There’s this notion the only press for a presidential administration should be good press. President Donald Trump and his allies sure think that’s the case.

This has been Trump’s MO since he started his campaign for president, including an October promise by senior economic adviser Peter Navarro to break up the media conglomerate.

“This oligopolistic realignment of the American media along ideological and corporate lines is destroying an American democracy that depends on a free flow of information and freedom of thought. Donald Trump will drain the swamp of corruption and collusion, standing against this trend and standing for the American people.”

Trump has also put up a Mainstream Media Accountability Survey on his website, and certain media outlets were not allowed to participate in a “gaggle” on Friday. This caused a lot of consternation in the media with even the alleged pro-Trump The Wall Street Journal blasting the decision.

A similar situation happened in 2009 when the Obama Administration tried to keep Fox News from participating in a “gaggle” with a Treasury Department office. The White House later apologized, but the admin never should have tried to do it in the first place.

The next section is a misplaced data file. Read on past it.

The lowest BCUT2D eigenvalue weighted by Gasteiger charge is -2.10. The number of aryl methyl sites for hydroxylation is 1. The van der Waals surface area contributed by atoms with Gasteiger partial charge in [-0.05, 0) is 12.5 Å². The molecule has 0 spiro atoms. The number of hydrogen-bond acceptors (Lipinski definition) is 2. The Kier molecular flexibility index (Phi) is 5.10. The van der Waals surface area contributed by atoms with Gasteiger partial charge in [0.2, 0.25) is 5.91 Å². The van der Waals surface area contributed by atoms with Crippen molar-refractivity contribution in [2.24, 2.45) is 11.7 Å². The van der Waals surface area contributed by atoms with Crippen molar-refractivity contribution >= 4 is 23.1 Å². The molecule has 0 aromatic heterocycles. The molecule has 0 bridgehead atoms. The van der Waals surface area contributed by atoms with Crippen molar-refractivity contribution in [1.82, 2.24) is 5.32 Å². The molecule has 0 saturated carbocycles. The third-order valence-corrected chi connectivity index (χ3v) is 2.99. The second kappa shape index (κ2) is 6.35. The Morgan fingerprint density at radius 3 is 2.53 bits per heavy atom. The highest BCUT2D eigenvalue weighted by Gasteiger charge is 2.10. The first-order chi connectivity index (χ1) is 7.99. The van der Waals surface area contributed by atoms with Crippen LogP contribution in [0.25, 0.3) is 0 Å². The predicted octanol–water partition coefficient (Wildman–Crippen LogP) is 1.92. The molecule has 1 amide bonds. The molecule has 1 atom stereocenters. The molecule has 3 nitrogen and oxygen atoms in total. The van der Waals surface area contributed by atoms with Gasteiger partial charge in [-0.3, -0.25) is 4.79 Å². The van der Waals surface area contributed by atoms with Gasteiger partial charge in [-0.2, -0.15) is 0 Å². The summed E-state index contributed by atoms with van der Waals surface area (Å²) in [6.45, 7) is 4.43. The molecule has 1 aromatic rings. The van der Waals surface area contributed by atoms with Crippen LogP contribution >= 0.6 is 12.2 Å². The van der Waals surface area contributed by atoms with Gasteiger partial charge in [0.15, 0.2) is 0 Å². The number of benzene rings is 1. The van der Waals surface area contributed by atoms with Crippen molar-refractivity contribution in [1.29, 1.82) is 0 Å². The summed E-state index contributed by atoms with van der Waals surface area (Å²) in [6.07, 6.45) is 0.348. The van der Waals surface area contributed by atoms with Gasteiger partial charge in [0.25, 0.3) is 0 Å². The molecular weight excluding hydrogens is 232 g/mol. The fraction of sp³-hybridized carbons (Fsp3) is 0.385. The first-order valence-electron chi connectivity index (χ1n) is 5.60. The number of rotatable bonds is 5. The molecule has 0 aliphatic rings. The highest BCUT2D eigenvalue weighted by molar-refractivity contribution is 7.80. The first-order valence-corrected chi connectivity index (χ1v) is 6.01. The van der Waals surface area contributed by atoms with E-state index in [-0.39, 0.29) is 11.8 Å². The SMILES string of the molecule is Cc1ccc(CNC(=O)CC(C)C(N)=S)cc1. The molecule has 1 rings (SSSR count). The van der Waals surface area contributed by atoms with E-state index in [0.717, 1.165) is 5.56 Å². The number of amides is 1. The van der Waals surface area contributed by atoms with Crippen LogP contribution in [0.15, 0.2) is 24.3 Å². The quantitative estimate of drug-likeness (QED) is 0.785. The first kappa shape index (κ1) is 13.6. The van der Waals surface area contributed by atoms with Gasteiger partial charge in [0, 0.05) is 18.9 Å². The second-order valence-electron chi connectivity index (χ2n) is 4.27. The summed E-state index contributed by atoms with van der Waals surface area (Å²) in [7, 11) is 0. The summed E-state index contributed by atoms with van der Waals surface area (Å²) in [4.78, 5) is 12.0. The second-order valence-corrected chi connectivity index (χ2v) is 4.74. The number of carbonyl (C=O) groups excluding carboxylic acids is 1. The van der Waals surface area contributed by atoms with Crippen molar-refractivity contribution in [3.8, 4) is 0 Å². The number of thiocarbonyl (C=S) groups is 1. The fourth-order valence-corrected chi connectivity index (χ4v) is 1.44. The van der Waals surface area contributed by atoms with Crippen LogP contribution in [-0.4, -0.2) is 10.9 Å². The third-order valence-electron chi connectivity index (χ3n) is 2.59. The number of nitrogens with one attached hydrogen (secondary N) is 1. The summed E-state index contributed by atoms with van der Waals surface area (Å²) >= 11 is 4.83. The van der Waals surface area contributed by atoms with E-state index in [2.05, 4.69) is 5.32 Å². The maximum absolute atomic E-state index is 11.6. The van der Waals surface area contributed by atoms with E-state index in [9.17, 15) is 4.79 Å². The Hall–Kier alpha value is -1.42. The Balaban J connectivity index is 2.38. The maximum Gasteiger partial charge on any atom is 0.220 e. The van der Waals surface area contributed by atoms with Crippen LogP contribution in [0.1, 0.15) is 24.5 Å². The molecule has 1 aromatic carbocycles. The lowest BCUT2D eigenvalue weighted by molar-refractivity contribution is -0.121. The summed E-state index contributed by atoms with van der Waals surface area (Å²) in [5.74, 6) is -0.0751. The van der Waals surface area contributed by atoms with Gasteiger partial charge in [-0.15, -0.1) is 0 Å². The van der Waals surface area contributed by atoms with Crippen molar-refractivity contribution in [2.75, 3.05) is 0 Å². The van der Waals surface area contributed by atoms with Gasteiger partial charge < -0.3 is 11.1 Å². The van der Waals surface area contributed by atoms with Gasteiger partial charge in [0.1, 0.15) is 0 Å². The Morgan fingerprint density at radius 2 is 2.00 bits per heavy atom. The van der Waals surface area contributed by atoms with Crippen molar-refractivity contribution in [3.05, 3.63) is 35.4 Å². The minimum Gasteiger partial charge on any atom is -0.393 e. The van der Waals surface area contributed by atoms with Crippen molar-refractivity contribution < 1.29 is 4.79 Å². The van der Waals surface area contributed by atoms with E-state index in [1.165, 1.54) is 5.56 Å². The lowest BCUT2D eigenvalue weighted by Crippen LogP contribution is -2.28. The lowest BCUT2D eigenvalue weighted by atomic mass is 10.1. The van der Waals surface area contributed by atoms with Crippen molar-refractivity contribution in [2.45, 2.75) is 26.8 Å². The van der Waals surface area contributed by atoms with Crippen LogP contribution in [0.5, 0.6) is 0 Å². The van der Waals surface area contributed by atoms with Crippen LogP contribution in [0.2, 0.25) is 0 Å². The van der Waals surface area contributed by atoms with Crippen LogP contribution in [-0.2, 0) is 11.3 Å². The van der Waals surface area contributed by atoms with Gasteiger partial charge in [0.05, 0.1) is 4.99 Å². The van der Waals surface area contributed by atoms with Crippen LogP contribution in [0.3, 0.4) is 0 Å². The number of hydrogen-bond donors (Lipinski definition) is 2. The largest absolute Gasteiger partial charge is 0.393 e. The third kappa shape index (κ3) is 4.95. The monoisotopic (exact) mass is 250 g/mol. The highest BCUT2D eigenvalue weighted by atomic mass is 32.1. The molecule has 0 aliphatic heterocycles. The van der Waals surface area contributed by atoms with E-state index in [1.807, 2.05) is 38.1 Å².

But here’s a fact for Trump and his supporters: the press will always be biased, in some way, shape, or form. A biased press dates all the way back to the early years of the Republic. George Washington saw his administration relentlessly attacked by newspapers, specifically over the U.S.’ 1794 treaty with England. Via MountVernon.org.

Washington’s apparent refusal to acknowledge public opposition to the treaty added to a general discomfort with the power he was wielding. “Belisarius” cast harsh aspersions upon Washington’s high-handed manner, which he saw as emblematic of the entire administration: “a brief but trite review of your six years administration, mark the progressive steps which have led the way to the present public evils that afflict your country. . .the unerring voice of posterity will not fail to render the just sentence of condemnation on the man who has entailed upon his country deep and incurable public evils.”

The harsh language on both sides of the newspaper debate by 1795 was a reflection of a profound mutual distrust. Both the Federalists and the Republicans saw their opposition as a fundamental danger to the future of the country and acted accordingly. By 1797, the Federalists were referring to themselves as “friends of government”—the expression the Loyalists had used for themselves during the American Revolution—and called their opposition the “disorganizers.”

The hostile press caused John Adams’ administration to pass the Sedition Act of 1798, an act some of the current president’s supporters would probably love to see become law again.